RIKEN’s K Supercomputer Simulates One Trillion Atoms In Bacteria

It took 65,536 processing cores and several months to complete the experiment, which revealed major differences between in vitro and in vivo conditions.

AsianScientist (Nov. 11, 2016) – Researchers from Japan and the US have used the powerful K computer to show how molecules move within the extremely crowded interior of a bacterial cell. Their work was published in eLife.

In vitro studies—studies performed in test tubes—have given us great understanding of how molecules interact with one another. However, little is really known of how they interact in vivo—in biologial cells.

Here, researchers from RIKEN and Michigan State University modeled the inside of the smallest known bacteria, Mycoplasma genitalium, which has a length of approximately 400 nanometers. The researchers also dynamically modeled approximately one trillion atoms within the cell, making this one of the largest molecular dynamic simulations performed to date.

The simulation was carried out with GENESIS, a parallel molecular dynamics program developed at RIKEN. The calculations, which used 65,536 processing cores of the K computer, took several months to complete, despite the power of the supercomputer.

The results of the study call into question the prevailing assumption that interactions between molecules in crowded cellular environments are primarily governed by the volume exclusion effect, where molecules monopolize a certain volume of the solvent around them and prevent other molecules from occupying that space. In contrast, the simulation found that other interactions, such as electrostatic between charged molecules, play a major role.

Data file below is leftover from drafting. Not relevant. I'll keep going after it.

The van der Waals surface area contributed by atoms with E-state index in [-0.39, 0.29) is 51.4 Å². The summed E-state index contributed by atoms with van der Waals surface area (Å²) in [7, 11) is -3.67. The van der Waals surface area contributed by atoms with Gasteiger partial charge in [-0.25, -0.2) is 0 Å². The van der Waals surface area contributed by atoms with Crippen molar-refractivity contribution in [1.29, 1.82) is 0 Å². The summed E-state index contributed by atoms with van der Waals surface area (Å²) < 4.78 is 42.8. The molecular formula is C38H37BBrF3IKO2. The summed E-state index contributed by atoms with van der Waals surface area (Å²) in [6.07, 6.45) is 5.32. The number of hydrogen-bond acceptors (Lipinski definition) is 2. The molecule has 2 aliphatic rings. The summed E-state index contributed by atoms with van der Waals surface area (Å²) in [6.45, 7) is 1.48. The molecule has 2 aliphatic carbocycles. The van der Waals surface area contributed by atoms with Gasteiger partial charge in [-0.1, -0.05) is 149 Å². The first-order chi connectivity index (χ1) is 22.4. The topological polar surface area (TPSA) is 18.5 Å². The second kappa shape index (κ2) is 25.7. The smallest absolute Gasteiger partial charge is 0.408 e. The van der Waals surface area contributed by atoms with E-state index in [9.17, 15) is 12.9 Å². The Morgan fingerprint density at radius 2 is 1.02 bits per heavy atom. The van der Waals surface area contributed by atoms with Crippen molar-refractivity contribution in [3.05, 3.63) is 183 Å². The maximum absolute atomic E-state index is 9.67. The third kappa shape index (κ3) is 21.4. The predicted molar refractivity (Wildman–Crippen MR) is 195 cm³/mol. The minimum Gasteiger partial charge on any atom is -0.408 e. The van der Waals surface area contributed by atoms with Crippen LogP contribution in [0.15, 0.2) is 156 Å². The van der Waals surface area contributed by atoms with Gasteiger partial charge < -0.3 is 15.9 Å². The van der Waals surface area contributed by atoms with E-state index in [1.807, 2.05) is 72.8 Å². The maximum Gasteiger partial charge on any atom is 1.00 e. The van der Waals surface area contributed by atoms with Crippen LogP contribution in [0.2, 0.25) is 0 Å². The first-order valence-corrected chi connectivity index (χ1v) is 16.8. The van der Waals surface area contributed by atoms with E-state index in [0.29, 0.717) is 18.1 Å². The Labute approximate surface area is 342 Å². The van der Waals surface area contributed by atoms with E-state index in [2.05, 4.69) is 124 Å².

“This work has shown us that there are major differences between in vitro conditions and the in vivo conditions in the cell. We have found evidence for interactions beyond the volume exclusion effect, including protein-protein interactions and electrostatic interactions with ions and metabolites. These need to be taken into effect when interpreting in vitro studies,” said Dr. Isseki Yu, the first author on the study.

The article can be found at: Yu et al. (2016) Biomolecular Interactions Modulate Macromolecular Structure and Dynamics in Atomistic Model of a Bacterial Cytoplasm.


Source: RIKEN; Photo: Shutterstock.
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